In 2007 a prospective observational study was conducted in Italy to evaluate the influence of antiepileptic drugs and MTHFR polymorphism and levels of homocysteine. A higher prevalence of the MTHFR 1298C allele was observed in epileptic patients as compared to the controls. After folate therapy, plasma homocysteine and folate were normal in all patients.
The Elimination and Gut Healing Diet
An elimination diet allows the villi to heal, lower inflammation and allow the body to begin absorbing critical nutrients again. Eating protein with each meal and not going more than 3-4 hours without eating is important to keep blood sugar level.
Foods to Avoid:
- All MSG found often in restaurants and canned foods
- Wheat (30-35% of the protein in wheat is glutamic acid), barley, oats, rye, corn
- Cow dairy
- Artificial sweeteners (NutraSweet, Splenda)
- Diet sodas and regular sodas
- Grain-fed meat which is higher in glutamate and aspartate: — choose grass-fed meat, especially lamb and eggs which have the lowest glutamate and aspartate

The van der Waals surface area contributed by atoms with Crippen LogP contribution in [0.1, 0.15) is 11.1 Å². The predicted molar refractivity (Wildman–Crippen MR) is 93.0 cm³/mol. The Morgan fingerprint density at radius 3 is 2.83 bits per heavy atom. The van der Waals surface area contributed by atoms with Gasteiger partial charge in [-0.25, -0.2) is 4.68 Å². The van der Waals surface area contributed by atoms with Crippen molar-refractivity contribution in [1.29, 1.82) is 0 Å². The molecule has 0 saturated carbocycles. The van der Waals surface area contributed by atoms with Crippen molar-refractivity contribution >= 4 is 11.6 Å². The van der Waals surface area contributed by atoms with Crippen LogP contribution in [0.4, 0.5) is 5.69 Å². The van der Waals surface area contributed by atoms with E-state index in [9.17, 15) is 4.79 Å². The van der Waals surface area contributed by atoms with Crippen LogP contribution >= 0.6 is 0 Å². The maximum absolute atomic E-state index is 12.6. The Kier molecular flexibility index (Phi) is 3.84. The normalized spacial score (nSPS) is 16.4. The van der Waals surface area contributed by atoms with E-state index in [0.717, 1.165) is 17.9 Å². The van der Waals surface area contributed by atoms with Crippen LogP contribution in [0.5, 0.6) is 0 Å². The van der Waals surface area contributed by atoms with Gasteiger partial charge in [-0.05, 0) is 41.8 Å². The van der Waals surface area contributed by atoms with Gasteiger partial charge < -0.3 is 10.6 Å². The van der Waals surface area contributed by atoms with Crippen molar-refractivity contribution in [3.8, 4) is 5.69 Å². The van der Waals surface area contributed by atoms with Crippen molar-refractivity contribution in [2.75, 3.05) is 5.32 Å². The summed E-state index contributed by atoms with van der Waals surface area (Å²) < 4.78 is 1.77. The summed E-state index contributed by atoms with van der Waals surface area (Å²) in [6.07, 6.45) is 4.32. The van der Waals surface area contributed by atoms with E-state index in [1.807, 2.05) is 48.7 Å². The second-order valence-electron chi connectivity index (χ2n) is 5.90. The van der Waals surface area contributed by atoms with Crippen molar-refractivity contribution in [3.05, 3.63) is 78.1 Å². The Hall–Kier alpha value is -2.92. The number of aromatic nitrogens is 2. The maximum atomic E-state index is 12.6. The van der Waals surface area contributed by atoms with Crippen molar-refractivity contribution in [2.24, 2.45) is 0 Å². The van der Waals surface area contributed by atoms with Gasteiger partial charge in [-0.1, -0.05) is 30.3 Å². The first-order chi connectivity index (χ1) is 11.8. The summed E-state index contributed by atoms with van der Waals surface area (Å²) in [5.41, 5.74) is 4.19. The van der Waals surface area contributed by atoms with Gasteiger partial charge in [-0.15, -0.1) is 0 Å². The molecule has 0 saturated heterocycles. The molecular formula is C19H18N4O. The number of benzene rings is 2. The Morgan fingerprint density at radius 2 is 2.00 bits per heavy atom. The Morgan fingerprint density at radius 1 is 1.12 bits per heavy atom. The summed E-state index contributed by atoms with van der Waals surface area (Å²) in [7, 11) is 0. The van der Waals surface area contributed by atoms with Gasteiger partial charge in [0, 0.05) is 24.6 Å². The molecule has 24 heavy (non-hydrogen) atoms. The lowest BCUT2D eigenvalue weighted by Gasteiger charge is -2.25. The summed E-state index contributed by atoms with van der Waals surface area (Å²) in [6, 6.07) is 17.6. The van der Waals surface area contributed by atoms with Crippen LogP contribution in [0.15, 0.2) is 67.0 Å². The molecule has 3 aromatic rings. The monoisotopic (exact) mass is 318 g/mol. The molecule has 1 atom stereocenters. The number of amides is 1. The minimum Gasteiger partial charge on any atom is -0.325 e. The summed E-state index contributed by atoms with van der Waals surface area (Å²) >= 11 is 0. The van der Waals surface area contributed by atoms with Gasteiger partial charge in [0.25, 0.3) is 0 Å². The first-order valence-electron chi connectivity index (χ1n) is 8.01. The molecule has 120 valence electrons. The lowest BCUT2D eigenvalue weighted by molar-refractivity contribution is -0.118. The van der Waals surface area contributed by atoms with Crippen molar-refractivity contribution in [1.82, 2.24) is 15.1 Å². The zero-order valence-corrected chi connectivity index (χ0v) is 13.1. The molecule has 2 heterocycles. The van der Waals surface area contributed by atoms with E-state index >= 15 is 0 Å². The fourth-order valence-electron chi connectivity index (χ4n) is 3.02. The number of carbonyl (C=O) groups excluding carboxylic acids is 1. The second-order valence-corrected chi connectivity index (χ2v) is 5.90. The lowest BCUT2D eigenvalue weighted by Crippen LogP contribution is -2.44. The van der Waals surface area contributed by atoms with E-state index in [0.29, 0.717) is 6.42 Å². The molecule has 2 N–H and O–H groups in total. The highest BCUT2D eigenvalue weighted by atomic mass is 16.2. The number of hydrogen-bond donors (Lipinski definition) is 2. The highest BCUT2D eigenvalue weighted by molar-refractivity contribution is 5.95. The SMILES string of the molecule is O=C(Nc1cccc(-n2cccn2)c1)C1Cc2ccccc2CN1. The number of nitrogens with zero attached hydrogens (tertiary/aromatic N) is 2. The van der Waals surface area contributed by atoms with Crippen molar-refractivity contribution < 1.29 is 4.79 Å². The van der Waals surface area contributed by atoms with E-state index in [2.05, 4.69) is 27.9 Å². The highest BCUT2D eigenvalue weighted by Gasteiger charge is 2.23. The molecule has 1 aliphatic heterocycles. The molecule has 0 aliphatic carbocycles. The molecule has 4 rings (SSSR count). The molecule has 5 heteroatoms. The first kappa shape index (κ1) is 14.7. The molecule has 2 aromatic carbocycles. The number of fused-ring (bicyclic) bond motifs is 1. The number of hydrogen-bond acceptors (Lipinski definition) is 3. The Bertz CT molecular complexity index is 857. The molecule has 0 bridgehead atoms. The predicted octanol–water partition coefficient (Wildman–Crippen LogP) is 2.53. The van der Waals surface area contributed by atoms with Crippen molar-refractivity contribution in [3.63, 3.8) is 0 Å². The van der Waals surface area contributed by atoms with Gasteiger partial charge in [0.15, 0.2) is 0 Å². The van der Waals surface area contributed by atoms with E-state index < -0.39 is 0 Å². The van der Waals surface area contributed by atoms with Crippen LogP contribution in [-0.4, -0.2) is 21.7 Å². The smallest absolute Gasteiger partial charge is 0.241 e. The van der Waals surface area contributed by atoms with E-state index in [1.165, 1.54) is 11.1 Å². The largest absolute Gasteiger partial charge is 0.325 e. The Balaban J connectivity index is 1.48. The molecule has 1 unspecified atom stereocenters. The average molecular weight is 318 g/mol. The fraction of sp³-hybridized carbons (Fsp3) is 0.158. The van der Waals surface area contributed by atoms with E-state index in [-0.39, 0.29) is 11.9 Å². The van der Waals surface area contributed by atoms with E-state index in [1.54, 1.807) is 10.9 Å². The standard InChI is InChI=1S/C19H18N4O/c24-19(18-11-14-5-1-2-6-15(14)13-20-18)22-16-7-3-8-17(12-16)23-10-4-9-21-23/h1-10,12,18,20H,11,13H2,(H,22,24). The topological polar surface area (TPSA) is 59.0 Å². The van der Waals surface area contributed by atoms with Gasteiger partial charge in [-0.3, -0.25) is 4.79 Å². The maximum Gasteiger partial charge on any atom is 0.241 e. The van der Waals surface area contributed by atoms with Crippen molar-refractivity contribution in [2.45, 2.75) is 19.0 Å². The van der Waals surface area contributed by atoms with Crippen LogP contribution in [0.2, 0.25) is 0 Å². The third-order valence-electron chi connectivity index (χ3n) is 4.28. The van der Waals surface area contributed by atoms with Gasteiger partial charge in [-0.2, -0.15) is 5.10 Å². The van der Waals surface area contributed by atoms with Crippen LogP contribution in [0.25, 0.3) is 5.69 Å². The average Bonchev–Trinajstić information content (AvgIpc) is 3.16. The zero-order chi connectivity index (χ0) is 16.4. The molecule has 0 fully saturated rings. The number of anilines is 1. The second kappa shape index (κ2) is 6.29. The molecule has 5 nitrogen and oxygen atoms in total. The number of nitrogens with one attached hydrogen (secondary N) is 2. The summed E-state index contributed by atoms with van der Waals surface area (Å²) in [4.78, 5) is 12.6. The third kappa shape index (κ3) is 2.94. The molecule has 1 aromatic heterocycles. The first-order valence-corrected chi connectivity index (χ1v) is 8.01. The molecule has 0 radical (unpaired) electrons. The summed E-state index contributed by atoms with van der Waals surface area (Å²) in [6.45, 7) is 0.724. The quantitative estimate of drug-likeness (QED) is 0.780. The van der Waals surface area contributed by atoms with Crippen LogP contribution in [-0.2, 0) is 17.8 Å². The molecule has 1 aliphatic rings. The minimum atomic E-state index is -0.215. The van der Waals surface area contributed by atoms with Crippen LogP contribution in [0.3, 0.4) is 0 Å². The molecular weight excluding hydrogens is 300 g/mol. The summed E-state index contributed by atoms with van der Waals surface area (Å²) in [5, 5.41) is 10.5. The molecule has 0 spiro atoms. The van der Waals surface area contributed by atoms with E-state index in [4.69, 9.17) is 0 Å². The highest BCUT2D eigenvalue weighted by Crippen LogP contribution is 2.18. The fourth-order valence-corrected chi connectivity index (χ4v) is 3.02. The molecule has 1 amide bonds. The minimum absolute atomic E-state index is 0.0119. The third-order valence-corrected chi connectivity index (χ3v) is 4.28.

- Nuts, beans and seeds very sparingly; avoid nut butters
- Hydrogenated vegetable oils
Foods to Eat (low in glutamate and asparate):
- Lamb and eggs
- All fruits and vegetables
- Potatoes and cauliflower will serve as the best grain substitutes
- Lamb and eggs are relatively low.
- Tree nuts (e.g. pecans, walnuts, macadamias in small quantities)
Anti-convulsant drugs can cause nutrient depletion. Phenytoin depletes biotin, calcium, folic acid, B1, B12 and vitamins D and K. Primidone depletes biotin and folic acid; valproic acid depletes carnitine. If you are taking primidone or carbamazepine, vitamin B3 interferes with the breakdown of the drugs and can cause an unsafe level of the drug in your body. An antibiotic called gentamicin has side effects including hearing loss and nerve damage that can lead to seizures. Always check with your health care practitioner when taking medications and supplements together.
Use under doctor’s instructions to catamenial seizures.
Provides full spectrum b-vitamins, including a low dose 400mcg of methylfolate. B6 is needed to convert glutamate to GABA.